Fuzzy Cloak Weather
It feels silly to speak or write about the weather, but here’s the thing. At great time and trouble I uprooted myself, my business and my family to move from the Northeast to Florida for exactly two reasons – the sun and the ocean. I wanted to be in a place called “The Sunshine State.” For me it is all about the weather. Call me shallow. I do poorly at seasonal adaptation.
Over the past few weeks it has been unseasonably cold here in Florida. I realize this is no state of emergency when compared with the health and financial risks associated with the polar vortex in other parts of the country.
There are some Floridians who refer to temps in the forties and fifties as “glorious” and “lovely.” I am not one of them.
But I did hear a term that made me feel better about having to bundle up for the bonfire drum circle and to do tarot readings at the ironically-on-the-coldest-day-of-the-year Snowbird Appreciation Festival at a neighboring Tampa Bay community.
The term is “Fuzzy Cloak Weather.”
Many like-minded northerners have sought shelter from the cold, sleet, ice and snow here in Florida. With us we brought only the very best of our cold weather clothes – the ones we wore at festivals, circles and fairs. Having to mothball those gorgeous and expensive capes, cloaks, robes, boots, hoods, and wraps made of wool, satin and velvet was perhaps the only downside of moving to Florida.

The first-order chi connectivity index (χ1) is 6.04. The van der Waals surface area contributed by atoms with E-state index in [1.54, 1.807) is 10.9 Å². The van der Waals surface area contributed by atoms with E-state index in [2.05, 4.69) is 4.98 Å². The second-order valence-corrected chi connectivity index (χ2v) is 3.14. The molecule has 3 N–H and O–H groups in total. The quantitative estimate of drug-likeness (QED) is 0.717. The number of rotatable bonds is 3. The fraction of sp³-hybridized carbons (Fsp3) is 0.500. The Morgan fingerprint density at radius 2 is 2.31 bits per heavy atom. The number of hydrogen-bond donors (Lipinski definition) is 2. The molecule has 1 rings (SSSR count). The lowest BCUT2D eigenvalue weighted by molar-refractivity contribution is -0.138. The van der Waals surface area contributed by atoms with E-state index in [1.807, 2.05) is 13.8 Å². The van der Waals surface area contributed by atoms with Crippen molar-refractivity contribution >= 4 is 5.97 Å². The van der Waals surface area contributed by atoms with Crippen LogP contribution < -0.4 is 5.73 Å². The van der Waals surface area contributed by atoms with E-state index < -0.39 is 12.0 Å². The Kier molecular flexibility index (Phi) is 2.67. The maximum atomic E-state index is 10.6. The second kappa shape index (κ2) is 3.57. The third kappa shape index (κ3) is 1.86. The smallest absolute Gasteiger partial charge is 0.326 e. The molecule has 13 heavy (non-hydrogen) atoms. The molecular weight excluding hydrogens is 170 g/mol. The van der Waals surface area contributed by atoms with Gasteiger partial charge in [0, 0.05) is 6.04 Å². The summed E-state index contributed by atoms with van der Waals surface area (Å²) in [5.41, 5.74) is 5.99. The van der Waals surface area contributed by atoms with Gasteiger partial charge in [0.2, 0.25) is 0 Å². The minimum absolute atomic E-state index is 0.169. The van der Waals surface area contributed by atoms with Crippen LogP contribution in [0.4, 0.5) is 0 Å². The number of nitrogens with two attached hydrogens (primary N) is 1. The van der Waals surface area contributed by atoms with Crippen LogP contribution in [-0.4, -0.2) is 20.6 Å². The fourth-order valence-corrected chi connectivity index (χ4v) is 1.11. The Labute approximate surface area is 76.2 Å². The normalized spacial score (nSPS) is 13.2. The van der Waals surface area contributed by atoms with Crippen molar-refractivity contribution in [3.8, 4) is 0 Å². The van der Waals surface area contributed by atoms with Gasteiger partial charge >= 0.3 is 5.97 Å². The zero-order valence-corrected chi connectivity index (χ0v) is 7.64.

This past Friday I was going to skip the drum circle. It was just too cold to sit outside, drum and dance. Then I remembered it. It’s fuzzy cloak weather! I’d been to drum circles in colder weather up north, and had a great time.
Sure enough, around the blazing fire I found my friends in beautiful hand-knit sweaters, flowing velvet scarves and colorful hats. It was so warm close to the fire I could take off my faux fur to dance.
Anyone who says we don’t have seasons in Florida has never spent a year here. After six years I am beginning to feel attuned to the Wheel of the Year in Florida. We don’t have a time of scarcity and a time of plenty. There is no urgency to celebrate our survival. Food grows all year, but changes with the seasons. Basic parts of the environment, such as light and water, change through the seasons.
Up until this year I have dreaded having to wear winter gear. Some winters are colder than others, but never for more than a few days at a time, and rarely colder than forty degrees. Some years the winter gear – even the fuzzy cloak itself – never comes out at all.
This year I am in the Tampa Bay area. Here it is often ten degrees color than where I was in South Florida. Although I love it here, the drop in temperature is not an advantage.
At the same time, I am relatively at peace with frigid Florida for the first time. Sometimes the cooler temps make a bonfire more fun! Perhaps it’s a blessing to wear our fabulous winter gear and remember that we once knew how to have good times in cold weather.
We can do that in Florida, too.